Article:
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- DescriptionRecent neuroscience, in replacing the old model of the brain as a single centralized source of control, has emphasized plasticity, the quality by which our brains develop and change throughout the course of our lives. Our brains exist as historical products, developing in interaction with themselves and with their surroundings. Hence there is a thin line between the organization of the nervous system and the political and social organization that both conditions and is conditioned by human experience. Looking carefully at contemporary neuroscience, it is hard t to tice that the new way of talking about the brain mirrors the management discourse of the neo-liberal capitalist world in which we w live, with its talk of decentralization, networks, and flexibility. Consciously or unconsciously, science cant but echo the world in which it takes place. In the neo-liberal world, plasticity can be equated with flexibility -a term that has become a buzzword in ecomics and management theory. The plastic brain would thus represent just ather style of power, which, although less centralized, is still a means of control. In this book, Catherine Malabou develops a second, more radical meaning for plasticity. Not only does plasticity allow our brains to adapt to existing circumstances, it opens a margin of freedom to intervene, to change those very circumstances. Such an understanding opens up a newly transformative aspect of the neurosciences. In insisting on this proximity between the neurosciences and the social sciences, Malabou applies to the brain Marx's well-kwn phrase about history: people make their own brains, but they do t kw it. This book is a summons to such kwledge.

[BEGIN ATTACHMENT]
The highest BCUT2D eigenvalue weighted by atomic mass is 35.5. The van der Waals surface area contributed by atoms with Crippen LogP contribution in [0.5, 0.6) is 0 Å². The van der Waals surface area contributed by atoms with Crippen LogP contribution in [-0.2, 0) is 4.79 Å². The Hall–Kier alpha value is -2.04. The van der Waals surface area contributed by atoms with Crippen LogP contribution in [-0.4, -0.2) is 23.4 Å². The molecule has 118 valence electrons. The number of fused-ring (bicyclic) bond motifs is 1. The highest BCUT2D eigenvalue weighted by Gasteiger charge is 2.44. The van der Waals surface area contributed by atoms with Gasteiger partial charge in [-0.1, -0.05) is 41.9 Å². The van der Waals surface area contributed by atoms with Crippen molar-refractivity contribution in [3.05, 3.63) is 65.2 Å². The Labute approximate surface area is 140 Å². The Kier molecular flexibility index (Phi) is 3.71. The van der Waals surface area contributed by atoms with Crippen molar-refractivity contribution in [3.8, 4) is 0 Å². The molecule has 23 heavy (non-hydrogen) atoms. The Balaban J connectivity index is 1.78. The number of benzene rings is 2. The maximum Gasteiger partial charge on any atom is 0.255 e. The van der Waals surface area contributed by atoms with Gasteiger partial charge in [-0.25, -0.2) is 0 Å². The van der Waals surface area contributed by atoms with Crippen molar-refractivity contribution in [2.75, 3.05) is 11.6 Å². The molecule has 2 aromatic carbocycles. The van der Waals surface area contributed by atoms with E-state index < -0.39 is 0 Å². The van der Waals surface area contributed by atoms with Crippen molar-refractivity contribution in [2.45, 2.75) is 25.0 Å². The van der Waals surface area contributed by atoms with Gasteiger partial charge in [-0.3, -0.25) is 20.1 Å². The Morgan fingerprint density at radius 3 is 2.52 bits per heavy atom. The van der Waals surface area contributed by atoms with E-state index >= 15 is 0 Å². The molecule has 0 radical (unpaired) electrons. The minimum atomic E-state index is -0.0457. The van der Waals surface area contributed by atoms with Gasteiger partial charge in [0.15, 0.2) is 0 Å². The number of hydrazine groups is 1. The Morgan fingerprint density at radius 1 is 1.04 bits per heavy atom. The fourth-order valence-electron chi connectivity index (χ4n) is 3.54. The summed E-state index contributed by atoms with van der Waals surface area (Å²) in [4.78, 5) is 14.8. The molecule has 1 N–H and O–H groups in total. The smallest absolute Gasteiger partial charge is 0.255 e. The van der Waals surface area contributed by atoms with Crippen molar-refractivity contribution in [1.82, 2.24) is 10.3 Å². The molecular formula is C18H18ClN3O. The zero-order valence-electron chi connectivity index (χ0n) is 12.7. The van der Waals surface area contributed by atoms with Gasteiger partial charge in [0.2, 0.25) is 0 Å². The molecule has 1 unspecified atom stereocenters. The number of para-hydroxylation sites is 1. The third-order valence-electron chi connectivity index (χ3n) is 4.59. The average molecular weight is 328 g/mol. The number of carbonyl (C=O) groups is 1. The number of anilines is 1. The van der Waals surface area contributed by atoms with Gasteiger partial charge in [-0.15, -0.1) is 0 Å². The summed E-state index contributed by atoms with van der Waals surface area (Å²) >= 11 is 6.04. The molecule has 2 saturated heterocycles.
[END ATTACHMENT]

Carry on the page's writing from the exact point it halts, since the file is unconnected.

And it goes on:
- Author BiographyCatherine Malabou, holder of Visiting Chairs in numerous North American universities, currently teaches philosophy at the CRMEP (Center for Research in Modern European Philosophy) at Kingston University (UK) . The most recent of her books are, with Judith Butler, You Will Be My Body for Me (forthcoming in English), and Changing Difference: The Feminine in Philosophy. SEBASTIAN RAND is Assistant Professor of Philosophy at Georgia State University. MARC JEANNEROD is the founder of the Institute for Cognitive Science in Lyon, a member of the French Academy of Science, and a leader in the field of motor representations. His most recent book in English is Motor Cognition: What Actions Tell the Self.
- Author(s)Catherine Malabou
- PublisherFordham University Press
- Date of Publication15/10/2008
- Series TitlePerspectives in Continental Philosophy
- Place of PublicationNew York
- Country of PublicationUnited States
- ImprintFordham University Press
- Weight148 g
- Width140 mm
- Height210 mm
- Spine9 mm
- Translated bySebastian Rand
- Introduction byMarc Jeannerod
- Format DetailsTrade paperback (US)
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